Macquarie Dictionary Blog
The language of Dickens
Feb 23, 2018
In my years as a dictionary editor I have found that one thing that stirs the imagination of an audience and puts a certain light in their eyes is the notion that they might make up a word that gets into the dictionary. I think that what stirs them is the desire to make their mark and leave it for posterity. To invent some piece of nonsense is one thing, but to persuade the dictionary to accept it – that is another. I think that has to do with the power and authority of the dictionary. A word isn’t quite a word until it is slotted into its particular place between A and Z.
There are reasons why people attempt to invent words – some genuine, some commercial, some attention-seeking.
An example of a genuine invention, needed because there was no existing word, is petrichor.
The explanation for it in the dictionary is as follows:
The term petrichor was coined in Australia in 1964 by two CSIRO scientists to describe the smell that occurs when it rains or is just about to rain. It was discovered by examining stones and clays that exhibited a distinct smell when moistened or breathed upon. Within, a yellowish oil was discovered as the source of the smell and subsequently named `petrichor' or `blood of the stone’. The oil is exuded by certain plants during dry periods, and it is then absorbed by clay-based soils and rocks.
When the rocks and stones that harbour this oil are exposed to water – usually rain – a reaction occurs that releases the petrichor into the air. When rain hits a surface, it traps gases which are released as aerosols, taking with them a component of whatever they have hit. In these cases, a small portion of petrichor is released with the gases and distributed via wind through the air.
These scientists knew their Greek it seems and were able to put petros (rock) and ichor (hidden fluid) together.
I have cautioned people on how difficult it is to create a new word and have it accepted by the community – because it is that acceptance that is the passport to dictionary inclusion. You can see the gleam in their eye as they consider ways of tricking me into thinking that their word has currency. They might get all their friends to use it and create a flood of internet citations. That of course is perfectly possible but usually detectable as essentially one occurrence replicated a number of times.
Most people consider briefly this possibility of gaming the dictionary and gaining permanence in a transient world, and then give up almost immediately and move on to other more sensible things.
But some have shown a flair for word coinage and have had their names recorded in the etymologies of the dictionary a number of times.
There is of course Shakespeare.
So often it is claimed that Shakespeare invented a number of words – the number varying from 2,500 to the more airy ‘thousands’.
Words that are said to be Shakespeare Inventions
To test the truth of these claims, I examined some words selected from the list of English words invented by Shakespeare which appears in Wikipedia.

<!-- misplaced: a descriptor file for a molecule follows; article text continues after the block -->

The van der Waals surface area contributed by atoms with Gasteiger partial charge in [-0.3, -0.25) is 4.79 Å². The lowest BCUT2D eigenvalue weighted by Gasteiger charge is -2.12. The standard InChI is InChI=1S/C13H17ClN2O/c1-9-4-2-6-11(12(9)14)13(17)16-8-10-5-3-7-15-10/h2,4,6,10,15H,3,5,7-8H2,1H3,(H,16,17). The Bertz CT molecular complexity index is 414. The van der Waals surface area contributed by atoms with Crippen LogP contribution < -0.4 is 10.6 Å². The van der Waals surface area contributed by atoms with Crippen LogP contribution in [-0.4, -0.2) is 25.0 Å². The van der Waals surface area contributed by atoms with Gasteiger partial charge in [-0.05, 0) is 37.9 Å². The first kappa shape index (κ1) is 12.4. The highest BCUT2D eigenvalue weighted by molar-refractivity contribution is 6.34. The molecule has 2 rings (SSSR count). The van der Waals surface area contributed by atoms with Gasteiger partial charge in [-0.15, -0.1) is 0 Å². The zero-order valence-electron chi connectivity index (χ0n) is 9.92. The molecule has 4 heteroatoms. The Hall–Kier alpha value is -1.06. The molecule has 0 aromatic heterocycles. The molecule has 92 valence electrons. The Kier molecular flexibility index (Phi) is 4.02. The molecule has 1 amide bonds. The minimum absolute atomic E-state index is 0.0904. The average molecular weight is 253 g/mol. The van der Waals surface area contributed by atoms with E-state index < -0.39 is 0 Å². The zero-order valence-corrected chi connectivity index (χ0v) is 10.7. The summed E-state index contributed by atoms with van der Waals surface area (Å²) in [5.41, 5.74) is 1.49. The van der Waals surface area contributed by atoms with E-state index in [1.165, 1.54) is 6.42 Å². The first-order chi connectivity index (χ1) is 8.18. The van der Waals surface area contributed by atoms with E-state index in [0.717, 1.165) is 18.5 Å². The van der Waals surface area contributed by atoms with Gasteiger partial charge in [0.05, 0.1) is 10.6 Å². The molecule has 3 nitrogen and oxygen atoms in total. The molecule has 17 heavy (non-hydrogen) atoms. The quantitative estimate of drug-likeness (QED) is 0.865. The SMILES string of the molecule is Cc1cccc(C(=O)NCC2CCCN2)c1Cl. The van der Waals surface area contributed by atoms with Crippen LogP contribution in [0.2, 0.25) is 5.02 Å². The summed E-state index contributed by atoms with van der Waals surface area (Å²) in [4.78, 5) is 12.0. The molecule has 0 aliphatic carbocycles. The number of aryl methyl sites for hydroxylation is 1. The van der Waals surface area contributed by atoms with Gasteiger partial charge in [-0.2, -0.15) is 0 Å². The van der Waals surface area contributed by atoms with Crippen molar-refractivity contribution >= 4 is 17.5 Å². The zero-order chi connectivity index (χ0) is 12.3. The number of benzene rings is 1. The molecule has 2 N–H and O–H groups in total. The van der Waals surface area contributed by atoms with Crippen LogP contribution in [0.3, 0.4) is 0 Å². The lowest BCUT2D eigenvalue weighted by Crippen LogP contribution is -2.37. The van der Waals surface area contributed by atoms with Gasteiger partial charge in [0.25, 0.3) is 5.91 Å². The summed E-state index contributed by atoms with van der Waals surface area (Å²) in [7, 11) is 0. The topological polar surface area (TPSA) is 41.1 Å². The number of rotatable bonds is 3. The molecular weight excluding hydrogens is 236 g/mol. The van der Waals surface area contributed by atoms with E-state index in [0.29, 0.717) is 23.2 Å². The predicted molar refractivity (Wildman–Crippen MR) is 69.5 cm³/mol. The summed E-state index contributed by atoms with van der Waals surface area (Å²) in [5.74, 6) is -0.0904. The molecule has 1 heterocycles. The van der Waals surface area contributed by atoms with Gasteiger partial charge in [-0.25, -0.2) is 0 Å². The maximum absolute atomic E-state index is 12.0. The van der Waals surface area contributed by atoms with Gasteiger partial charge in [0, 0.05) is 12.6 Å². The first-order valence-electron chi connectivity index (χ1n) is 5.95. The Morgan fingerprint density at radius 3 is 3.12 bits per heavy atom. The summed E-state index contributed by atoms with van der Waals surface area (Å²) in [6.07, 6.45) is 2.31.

Hobnob is one that caught my eye.
It turns up in Twelfth Night:
a1616 Shakespeare Twelfth Night (1623) iii. iv. 234 His incensement… is so implacable, that satisfaction can be none, but by pangs of death and sepulcher: Hob, nob, is his word: giu't or take't.
In this instance it is a variation on the phrase hab nab which first appears in the 1540s and seems to be related to the notion of to have and have not.
Eventually the phrase is associated with drinking as the Oxford English Dictionary explains:
hob or nob n. (or hob a nob, hob and nob) (probably = give or take, give and take) used by two persons drinking to each other. to drink hb or nob, hob a nob, to drink to each other alternately, to take wine with each other with clinking of glasses.
And thus by an easy step it comes to mean not just drinking with someone but associating with them generally – our current meaning of hobnob. But not Shakespeare’s.
Suffice it to say that I found many entries for which Oxford English Dictionary gave earlier citations, and many that fell into the category of predictable derived forms and fashionable word play.
Shakespeare did do a lot of shoving of nouns and adjectives into verbs, a form of word play that again eased the task of scanning correctly and gave a life and vigour to his writing.
For example Mowbray complaining about his sentence of banishment in Richard II:
Within my mouth you have enjailed my tongue,
Doubly portcullised with my teeth and lips ... (1.3.160)
But this possibility always exists in English. Indeed we tend to see as a virtue in Shakespeare something which we decry in American English today. How many complaints has the dictionary received about the use of agenda as a verb! It is true that portcullis as a past participle of a verb is quite a stretch and quite ear-catching but that is the work of a dramatist – to catch the ear.
So you can see that you need to take these assertions of great inventive powers with a grain of salt.
I don’t wish to appear to be a killjoy so I will say now that while I am very sceptical about the claims for completely new coinages, claims are now made for a range of authors because one listicle generates another. I personally am not at all troubled by this, because what I can see quite clearly is that there are certain writers who have a very good ear and who are immersed in the language of their day but somehow consciously attentive to it at the same time, so that when the need arises for a colourful turn of phrase or a bit of authentic dialogue, they can pull the right words out of their personal language archive.